A friend of mine is going through a tough time, work-wise. What was once a modern, dynamic, progressive workplace has undergone a major culture shift in the past 12 months, as jobs have been moved offshore, incentives have been removed or reduced and communication about these changes has been close to nonexistent.
This cultural shift has sparked something of a mass exodus from this company, with a number of staff fleeing to competitors. My friend is aiming to do the same, as soon as an opportunity presents itself.
“I don’t even care if I end up getting paid less. I just want to get out of here.”
This attitude – that a positive culture trumps money – isn’t an uncommon one. According to Leigh Branham, founder of Keeping the People Inc, only 12% of staff leave their job for more money.
The effects that a negative culture can have on your organisation are myriad. Companies with engaged staff outperform those without by 202%. Turnover at companies with poor culture averages at a whopping 48% – and in the US alone, turnover is costing companies $11b annually.
The good news is that a lot of workplaces (my friend’s employer notwithstanding) are realising that focusing on staff engagement and company culture is a necessity in modern business.
If you’re not sure whether or not you’re encouraging a positive culture in your workplace, it’s worth remembering that a positive culture is rarely (if ever) something that happens accidentally. If you haven’t given much thought to developing the culture in your workplace, or boosting staff engagement, then there’s a good chance that there are some cracks that need to be addressed.
That said, there are a few key warning signs that your staff are unhappy or disengaged. If any of these sound familiar, don’t panic – we’ve got some tips on how to begin the healing process below.
Warning sign #1: High turnover
I’ve already mentioned that, for companies with a poor culture, the average turnover rate is 48%. While turning over nearly 50% of your workforce in a year is clearly a staggeringly high number, it doesn’t tell us much about what your turnover rate should be.
In 2014, turnover rates came in at an average of 15.7%, up slightly from 15.1% the previous year. These rates were slightly higher in some industries (higher in hospitality, lower in utilities) so it’s worthwhile checking out what the average in your industry was.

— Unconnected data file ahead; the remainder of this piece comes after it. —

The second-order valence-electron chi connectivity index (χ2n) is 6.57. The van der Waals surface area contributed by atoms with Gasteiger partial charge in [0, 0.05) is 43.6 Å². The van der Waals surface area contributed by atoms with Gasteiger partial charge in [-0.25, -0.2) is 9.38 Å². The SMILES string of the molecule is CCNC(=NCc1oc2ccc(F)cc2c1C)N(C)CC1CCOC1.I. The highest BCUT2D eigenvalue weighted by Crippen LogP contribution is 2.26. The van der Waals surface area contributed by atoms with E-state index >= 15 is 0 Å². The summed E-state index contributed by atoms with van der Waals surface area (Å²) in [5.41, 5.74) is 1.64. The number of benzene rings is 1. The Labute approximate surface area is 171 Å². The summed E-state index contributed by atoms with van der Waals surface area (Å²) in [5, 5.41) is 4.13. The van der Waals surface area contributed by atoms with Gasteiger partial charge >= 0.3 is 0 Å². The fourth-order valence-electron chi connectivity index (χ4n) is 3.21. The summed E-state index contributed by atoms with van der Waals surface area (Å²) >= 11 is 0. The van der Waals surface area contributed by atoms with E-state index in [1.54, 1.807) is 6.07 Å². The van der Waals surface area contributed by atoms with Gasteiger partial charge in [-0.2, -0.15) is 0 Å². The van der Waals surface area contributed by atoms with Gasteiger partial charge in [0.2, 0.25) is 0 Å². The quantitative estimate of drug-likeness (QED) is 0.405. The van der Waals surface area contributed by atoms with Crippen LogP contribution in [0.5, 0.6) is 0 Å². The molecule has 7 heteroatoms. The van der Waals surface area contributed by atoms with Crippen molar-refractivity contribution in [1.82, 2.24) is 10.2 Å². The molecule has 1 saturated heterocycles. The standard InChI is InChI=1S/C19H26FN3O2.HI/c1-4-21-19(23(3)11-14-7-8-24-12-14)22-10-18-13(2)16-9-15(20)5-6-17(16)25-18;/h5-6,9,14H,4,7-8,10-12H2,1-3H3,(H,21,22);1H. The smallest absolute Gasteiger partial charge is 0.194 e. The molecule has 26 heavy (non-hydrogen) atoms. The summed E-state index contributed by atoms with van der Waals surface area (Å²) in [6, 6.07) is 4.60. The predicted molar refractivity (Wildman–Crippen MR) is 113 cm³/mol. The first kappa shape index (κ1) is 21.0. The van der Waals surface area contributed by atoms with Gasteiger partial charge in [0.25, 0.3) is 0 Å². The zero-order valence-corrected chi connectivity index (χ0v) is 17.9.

While looking at turnover rates is important, it’s also important to look at who’s leaving. If your turnover is relatively low, but primarily made up of top performers and valuable staff, that can be as concerning as a high turnover rate.
Warning sign #2: Low mobility
One of the biggest factors that causes staff to disengage from their work is a lack of professional development. In fact, staff under the age of 25 cite it as their number one driver of engagement. For staff aged between 25 and 35, the existence of professional development opportunities is the second biggest driver of engagement.
In 2014, LinkedIn asked professionals who had recently changed employers what had caused them to do so. The number one reason people left was because of greater advancement opportunities.
If professional development opportunities and upward mobility are pretty thin on the ground in your organisation, there’s a distinct possibility that your staff are actively disengaging from their role.
Warning sign #3: Excessive sick days
In 2012, psychologist Michelle McQuaid (author of the colourfully-titled book, ‘Five Reasons To Tell Your Boss to Go F*** Themselves) released a survey that found out that the majority of American staff are unhappy at work – and that most of the time, these staff were unhappy because of their bosses.
On top of that, McQuaid’s research also found that staff who dislike their bosses take an average of an extra 15 days of sick leave per year. This is in line with a wealth of other research, that suggests that absenteeism rates and engagement rates are closely linked.
If you’re concerned that your existing company culture is one that’s breeding negativity in the workplace, there’s a few things you can do to get things back on track.
- Ask your staff for feedback regularly
- Assess what professional development opportunities exist currently, and whether you can expand that offering
- Improve your onboarding processes, to ensure new hires are actively engaged from the beginning
- Give frequent feedback to staff – millennials, especially, perform much better with consistent, frequent feedback on their performance
- Encourage leadership, collaboration and teamwork
- Build shared experiences through team-building activities
- Be proactive – don’t expect a great company culture to just form of its own volition
- Show your appreciation of work well done – whether it’s verbally, or with something simple like coffee or ice-cream
Keep in mind that each company’s culture is a system of expectations, experiences, beliefs and values that is unique to it, and there is no quick and easy checklist to follow when attempting to build a positive company culture. Instead, you need to be informed by the things that your staff value, and involve them in the process.